For example, consider a rape victim who becomes pregnant. There is hardly a more compelling reason (other than the health of the mother) where abortion should be permitted. A child born as a result in such circumstances will certainly be a reminder of pain and discomfort to the mother. Every time the woman sees this child, she will be reminded of the trauma of rape that she underwent, a trauma that is generally unmatched for a woman. Leaving aside the mother, the child himself or herself will lead a life of suffering and potentially neglect. He or she may be blamed for being born– certainly unjust but possible with his or her mother’s mindset. The woman may transfer her pain to the child, psychologically or physically because he or she is a reminder of her trauma. One of the principles of Sharia is to ward off the greater of two evils. One can certainly argue that in such a case where both mother and child are at risk of trauma and more injustice, then abortion may indeed be the lesser of the two.

The only case even more pressing than rape would be when a woman’s physical health is at risk due to the pregnancy. Where the risk is clear and sufficiently severe (that is can lead to some permanent serious health damage or even death) if the fetus remained in her uterus, then it is unanimously agreed that abortion is allowed no matter what the stage of pregnancy. This is because of the Islamic principle that necessities allow prohibitions. In this case, the necessity to save the life of the mother allows abortion, which may be otherwise prohibited.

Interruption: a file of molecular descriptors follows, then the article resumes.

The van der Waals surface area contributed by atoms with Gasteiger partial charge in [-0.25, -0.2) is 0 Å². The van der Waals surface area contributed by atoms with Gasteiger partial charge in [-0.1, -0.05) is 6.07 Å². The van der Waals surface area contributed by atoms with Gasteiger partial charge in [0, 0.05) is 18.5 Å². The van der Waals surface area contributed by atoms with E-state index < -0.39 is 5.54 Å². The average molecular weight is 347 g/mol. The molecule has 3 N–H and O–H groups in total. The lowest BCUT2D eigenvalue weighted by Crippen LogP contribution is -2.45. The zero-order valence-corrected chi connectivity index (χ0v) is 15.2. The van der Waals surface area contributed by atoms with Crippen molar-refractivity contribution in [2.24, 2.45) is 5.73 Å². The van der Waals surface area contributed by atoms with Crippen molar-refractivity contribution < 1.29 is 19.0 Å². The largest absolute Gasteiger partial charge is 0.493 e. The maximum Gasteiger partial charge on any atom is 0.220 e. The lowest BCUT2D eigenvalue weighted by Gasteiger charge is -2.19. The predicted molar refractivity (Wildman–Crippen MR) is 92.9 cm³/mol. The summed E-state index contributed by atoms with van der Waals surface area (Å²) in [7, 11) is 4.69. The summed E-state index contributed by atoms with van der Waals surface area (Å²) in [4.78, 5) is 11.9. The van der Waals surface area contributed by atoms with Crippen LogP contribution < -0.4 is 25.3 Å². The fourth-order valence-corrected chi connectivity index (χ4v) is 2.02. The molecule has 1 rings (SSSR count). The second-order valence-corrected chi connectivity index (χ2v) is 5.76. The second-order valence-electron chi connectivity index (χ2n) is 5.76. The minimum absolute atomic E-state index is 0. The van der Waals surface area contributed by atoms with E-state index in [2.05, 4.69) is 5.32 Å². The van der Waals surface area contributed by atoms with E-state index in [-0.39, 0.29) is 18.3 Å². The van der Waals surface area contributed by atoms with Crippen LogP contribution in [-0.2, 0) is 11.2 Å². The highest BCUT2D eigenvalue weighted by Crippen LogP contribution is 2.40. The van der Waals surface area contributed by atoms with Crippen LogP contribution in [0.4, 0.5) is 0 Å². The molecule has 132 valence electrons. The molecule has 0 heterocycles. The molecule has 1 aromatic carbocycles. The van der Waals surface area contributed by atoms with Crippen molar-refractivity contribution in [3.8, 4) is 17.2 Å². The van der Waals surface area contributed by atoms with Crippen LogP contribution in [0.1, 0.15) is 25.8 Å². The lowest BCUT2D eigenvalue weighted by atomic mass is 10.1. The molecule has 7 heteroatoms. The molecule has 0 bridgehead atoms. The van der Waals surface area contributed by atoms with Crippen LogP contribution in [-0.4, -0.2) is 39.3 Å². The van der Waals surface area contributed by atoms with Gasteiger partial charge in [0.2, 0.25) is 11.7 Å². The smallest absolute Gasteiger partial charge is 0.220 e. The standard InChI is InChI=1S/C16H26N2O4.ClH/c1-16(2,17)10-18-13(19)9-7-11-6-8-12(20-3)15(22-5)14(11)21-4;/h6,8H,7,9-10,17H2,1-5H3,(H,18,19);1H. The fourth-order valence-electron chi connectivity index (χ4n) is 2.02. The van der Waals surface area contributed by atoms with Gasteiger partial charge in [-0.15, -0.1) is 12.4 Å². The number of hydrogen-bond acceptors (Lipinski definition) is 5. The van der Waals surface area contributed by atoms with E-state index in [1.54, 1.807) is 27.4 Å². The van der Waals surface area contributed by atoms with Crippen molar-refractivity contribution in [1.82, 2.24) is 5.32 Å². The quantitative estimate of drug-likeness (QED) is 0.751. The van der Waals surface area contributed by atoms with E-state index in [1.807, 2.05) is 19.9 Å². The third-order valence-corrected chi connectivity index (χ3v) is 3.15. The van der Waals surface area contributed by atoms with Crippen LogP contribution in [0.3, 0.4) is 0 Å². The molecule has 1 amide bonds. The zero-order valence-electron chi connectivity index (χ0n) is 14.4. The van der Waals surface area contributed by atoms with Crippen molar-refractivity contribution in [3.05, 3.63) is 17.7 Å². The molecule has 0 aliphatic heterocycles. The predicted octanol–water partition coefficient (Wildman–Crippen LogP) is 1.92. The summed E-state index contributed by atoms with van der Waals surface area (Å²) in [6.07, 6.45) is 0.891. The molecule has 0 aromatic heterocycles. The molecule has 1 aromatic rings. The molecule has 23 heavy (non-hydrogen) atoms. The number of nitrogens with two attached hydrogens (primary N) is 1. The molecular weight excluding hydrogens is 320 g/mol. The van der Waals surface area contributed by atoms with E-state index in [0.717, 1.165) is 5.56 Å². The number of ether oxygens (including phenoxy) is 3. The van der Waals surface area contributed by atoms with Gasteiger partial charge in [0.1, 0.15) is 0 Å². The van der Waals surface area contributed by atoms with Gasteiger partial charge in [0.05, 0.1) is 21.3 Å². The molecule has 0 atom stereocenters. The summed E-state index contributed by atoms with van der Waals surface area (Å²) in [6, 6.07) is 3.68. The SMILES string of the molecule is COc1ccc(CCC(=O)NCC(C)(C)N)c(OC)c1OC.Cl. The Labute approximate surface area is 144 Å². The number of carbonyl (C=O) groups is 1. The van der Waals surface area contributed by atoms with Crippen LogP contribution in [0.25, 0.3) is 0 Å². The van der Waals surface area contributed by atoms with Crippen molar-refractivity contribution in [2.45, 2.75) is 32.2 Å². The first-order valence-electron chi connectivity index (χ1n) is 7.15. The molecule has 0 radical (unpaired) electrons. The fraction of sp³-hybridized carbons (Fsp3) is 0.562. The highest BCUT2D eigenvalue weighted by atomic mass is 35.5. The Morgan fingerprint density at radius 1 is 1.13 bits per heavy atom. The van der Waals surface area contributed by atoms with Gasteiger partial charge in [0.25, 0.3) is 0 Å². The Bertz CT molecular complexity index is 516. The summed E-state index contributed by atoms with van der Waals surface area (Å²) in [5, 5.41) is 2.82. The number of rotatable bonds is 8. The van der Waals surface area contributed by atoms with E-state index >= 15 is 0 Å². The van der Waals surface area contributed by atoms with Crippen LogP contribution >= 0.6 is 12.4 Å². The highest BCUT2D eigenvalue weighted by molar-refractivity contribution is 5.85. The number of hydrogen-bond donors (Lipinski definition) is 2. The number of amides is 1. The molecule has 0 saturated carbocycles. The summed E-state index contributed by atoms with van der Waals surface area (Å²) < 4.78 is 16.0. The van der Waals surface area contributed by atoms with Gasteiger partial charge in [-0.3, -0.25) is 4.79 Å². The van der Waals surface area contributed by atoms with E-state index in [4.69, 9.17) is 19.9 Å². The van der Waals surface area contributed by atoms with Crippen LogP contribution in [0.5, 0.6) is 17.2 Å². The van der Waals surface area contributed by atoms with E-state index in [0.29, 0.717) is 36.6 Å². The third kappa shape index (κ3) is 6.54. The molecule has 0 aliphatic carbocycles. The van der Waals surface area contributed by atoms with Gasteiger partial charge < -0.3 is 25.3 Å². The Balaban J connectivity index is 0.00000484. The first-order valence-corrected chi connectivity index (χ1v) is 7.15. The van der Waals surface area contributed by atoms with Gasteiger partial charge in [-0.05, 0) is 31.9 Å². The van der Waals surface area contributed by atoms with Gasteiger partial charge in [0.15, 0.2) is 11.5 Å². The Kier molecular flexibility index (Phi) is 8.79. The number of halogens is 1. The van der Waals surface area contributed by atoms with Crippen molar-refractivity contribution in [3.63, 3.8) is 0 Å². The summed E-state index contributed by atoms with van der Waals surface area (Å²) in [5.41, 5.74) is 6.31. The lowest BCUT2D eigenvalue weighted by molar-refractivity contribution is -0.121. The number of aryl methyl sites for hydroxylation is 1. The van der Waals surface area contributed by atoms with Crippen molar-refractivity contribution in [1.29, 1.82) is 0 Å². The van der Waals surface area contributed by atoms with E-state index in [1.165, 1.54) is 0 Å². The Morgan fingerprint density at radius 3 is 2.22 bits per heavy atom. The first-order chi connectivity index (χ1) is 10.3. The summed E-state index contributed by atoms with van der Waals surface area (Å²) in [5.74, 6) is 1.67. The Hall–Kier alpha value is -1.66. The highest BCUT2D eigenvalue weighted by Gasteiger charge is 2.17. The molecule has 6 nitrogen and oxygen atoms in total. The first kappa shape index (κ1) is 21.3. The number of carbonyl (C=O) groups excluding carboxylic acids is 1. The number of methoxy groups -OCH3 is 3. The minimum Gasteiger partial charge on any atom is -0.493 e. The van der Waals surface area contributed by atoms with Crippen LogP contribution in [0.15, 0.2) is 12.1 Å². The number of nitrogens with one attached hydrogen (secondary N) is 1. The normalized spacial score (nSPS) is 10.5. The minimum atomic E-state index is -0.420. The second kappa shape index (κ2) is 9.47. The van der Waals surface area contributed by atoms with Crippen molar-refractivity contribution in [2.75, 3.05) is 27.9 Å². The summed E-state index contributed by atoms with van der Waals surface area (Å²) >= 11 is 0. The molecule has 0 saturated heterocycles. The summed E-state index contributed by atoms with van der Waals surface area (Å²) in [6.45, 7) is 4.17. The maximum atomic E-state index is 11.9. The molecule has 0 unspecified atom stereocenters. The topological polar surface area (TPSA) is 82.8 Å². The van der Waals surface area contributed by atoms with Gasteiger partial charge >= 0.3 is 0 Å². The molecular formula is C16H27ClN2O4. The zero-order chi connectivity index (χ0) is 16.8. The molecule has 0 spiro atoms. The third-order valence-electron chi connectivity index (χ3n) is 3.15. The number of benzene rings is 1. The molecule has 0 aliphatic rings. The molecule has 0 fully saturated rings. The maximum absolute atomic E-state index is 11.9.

This is the mercy of Sharia, as opposed to the popular culture image about it.

Furthermore, the principle of preventing the greater of two harms applies in this case, as the mother’s life is definite and secure, while the fetus’ is not.

Absolutely Unacceptable Reason for Abortion:

Another area of unanimous agreement is that abortion cannot be undertaken due to fear of poverty. The reason for this is that this mindset collides with having faith and trust in Allah. Allah reminds us in the Quran:

((وَلَا تَقْتُلُوا أَوْلَادَكُمْ خَشْيَةَ إِمْلَاقٍ ۖ نَّحْنُ نَرْزُقُهُمْ وَإِيَّاكُمْ ۚ إِنَّ قَتْلَهُمْ كَانَ خِطْئًا كَبِيرًا))

“And do not kill your children for fear of poverty, We provide for them and for you. Indeed, their killing is ever a great sin.” (Al-Israa, 31)